A New Red Line For The Insurance Industry?

« Go back

When some of the world’s top climate scientists, who clearly are not comfortable protesting, start taking the law into their own hands and with Extinction Rebellion shifting their focus to insurance, maybe it is time for our industry to change tack? 

In the wake of the latest IPCC report, there has been a renewed wave of climate protests across the UK. Much of the protest is familiar to us, such as the activities of Extinction Rebellion. However, some of it is new, with the campaign groups like Just Stop Oil targeting refineries and direct action coming from the scientific community.  Not previously known for taking to the streets, we have now witnessed scientists gluing themselves to government buildings in cities across the world, with many getting arrested as a result.  We also see groups like Mothers Rise Up and Parents For Future targeting the insurance industry, for its role in enabling fossil fuel expansion.

Whilst the same argument could be levelled at many other sectors, no other industry has such a unique relationship with climate change.  Insurance, the business of risk management, is simultaneously one of the industries most exposed to climate change, whilst also having the most potential to facilitate the unprecedented action that is urgently required to avert the predicted economic and societal collapse. 

Today, the UK’s insurance industry finds itself in the position as not only a major investor in fossil fuels, but also a global leader in providing underwriting services to enable their extraction. It’s a simple transaction, any new oil well or gas field needs insurance before it can seek the necessary finance to go ahead.

The combination of these underwriting activities together with the investments in fossil fuels, when placed against the evidence of the IPCC report, indicates that insurance could easily rank as one of the industry’s most at risk.  Fossil fuel investments have the obvious and increasing risk of becoming stranded assets, while underwriting activities are exposed to the well documented implications of a warming climate and the record breaking claims that will follow.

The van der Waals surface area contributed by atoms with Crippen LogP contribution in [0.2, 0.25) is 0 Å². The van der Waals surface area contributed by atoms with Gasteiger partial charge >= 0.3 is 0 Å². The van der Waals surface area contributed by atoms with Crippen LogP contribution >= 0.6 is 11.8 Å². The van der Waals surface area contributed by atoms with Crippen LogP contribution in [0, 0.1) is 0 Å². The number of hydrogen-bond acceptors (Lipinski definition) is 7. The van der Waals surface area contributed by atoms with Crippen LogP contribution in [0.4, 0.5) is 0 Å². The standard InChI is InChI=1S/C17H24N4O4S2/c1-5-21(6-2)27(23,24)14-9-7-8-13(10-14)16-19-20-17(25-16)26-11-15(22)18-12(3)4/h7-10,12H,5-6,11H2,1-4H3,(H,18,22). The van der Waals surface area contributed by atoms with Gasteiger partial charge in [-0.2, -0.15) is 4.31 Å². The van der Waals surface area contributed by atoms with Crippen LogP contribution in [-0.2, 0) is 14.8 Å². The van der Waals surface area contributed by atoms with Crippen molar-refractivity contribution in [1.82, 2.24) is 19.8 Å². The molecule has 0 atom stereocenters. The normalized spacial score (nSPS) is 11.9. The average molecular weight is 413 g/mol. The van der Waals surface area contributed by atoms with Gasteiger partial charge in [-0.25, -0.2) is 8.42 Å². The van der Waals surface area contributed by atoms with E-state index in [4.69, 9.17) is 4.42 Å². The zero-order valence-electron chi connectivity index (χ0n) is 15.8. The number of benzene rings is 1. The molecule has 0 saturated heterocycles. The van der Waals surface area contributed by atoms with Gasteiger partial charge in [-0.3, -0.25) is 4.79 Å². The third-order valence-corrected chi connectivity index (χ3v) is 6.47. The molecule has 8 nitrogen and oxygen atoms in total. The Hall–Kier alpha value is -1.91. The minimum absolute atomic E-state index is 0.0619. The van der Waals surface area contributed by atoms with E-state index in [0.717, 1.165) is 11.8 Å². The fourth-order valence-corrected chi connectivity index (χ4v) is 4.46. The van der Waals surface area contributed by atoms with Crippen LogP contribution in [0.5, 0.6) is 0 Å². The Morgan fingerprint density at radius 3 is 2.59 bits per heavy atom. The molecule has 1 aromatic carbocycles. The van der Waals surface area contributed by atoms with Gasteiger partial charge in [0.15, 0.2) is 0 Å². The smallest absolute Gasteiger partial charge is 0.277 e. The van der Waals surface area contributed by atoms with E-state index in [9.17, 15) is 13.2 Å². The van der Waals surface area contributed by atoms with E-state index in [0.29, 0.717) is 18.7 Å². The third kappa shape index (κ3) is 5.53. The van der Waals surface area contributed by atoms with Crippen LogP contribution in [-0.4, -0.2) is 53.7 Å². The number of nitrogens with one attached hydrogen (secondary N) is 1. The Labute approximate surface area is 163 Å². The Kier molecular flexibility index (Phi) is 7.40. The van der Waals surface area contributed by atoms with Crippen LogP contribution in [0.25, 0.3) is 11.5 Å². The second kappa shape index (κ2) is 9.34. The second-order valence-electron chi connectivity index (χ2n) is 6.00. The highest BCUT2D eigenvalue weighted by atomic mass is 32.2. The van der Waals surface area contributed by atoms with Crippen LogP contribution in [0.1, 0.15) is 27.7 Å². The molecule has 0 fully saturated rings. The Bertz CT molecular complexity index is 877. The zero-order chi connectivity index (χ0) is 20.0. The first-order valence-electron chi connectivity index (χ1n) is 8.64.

This ‘double whammy’ has clearly not gone unnoticed among insurers. Many are making seismic changes by ditching their fossil fuel investments and withdrawing from insuring coal, the most polluting of the hydrocarbon’s. The industry is also working together with initiatives such as Climate Wise and The Net-Zero Insurance Alliance. 

Unfortunately, time is not on our side and the carbon budget for safe levels of CO2 is fast depleting and our industry is still not addressing the biggest climate risk of all, which is the continued expansion of fossil fuels. 

Is there a new red line for the insurance industry?

Many aspects of climate action are complex, tricky to communicate and often require debate. How quickly do fossil fuels need to be phased out? How can this be done without having unnecessary impacts on the economy and people’s health and wellbeing? Or how is the remaining carbon budget to be shared out, by country, to ensure a just transition?   

By contrast, the issue of exploiting new fossil fuels, is far more binary. So, could this be a new red line for the insurance industry? Unlike policies for divestment or strategies for phasing particular classifications of fossil fuels, when it comes to new fossil fuels, it is really a yes no answer.

The final IPCC report made the issue very clear, reiterating something that had been highlighted in the previous the year by the International Energy Agency. This is not a moral preference, or an idealistic nicety, if we are to stand any chance of limiting global warming to 1.5 or 2.0 degrees, then there simply can be no new fossil fuel production. 

These are not the demands of reactionary activists, they are simply echoing what the science is unequivocally telling us.  In the words of António Guterres– Secretary-General of the United Nations “Climate activists are sometimes depicted as dangerous radicals. But the truly dangerous radicals are the countries that are increasing the production of fossil fuels. Investing in new fossil fuel infrastructure is moral & economic madness”

Naturesave’s clients appear to share this view, with many contacting us, concerned about the difficulty in assessing how green insurers really are. This confusion may now be solved with the simple question ‘is this insurer investing in or insuring any new fossil fuel projects?’ It is certainly a questions we will take up with our insurance partners.

The question our industry should now be asking, is whether this will be the insurance industry’s biggest failure, or could it instead become its greatest success. Collectively, insurers have unparalleled influence on something that lies at the heart of whether we are successful in the fight against climate change – no other industry has the power to pull the plug on new fossil fuels.  Those oil wells or gas fields will not go ahead without insurance… 

Naturesave was founded to help create a more sustainable insurance industry. We seek to lobby our insurance partners to urgently divest from fossil fuel investments and review their underwriting policies in relation to fossil fuel operations. You can read more about our previous efforts in The Insurance Industry’s Climate Change Challenge

Further reading

A useful source of information on the ethical behaviour of insurance companies can be found by visiting Insure Our Future, a global campaign of NGOs and social movements that hold the industry accountable for its role in the climate crisis. Reclaim Finance are also useful and have an excellent Oil and Gas Policy Tracker.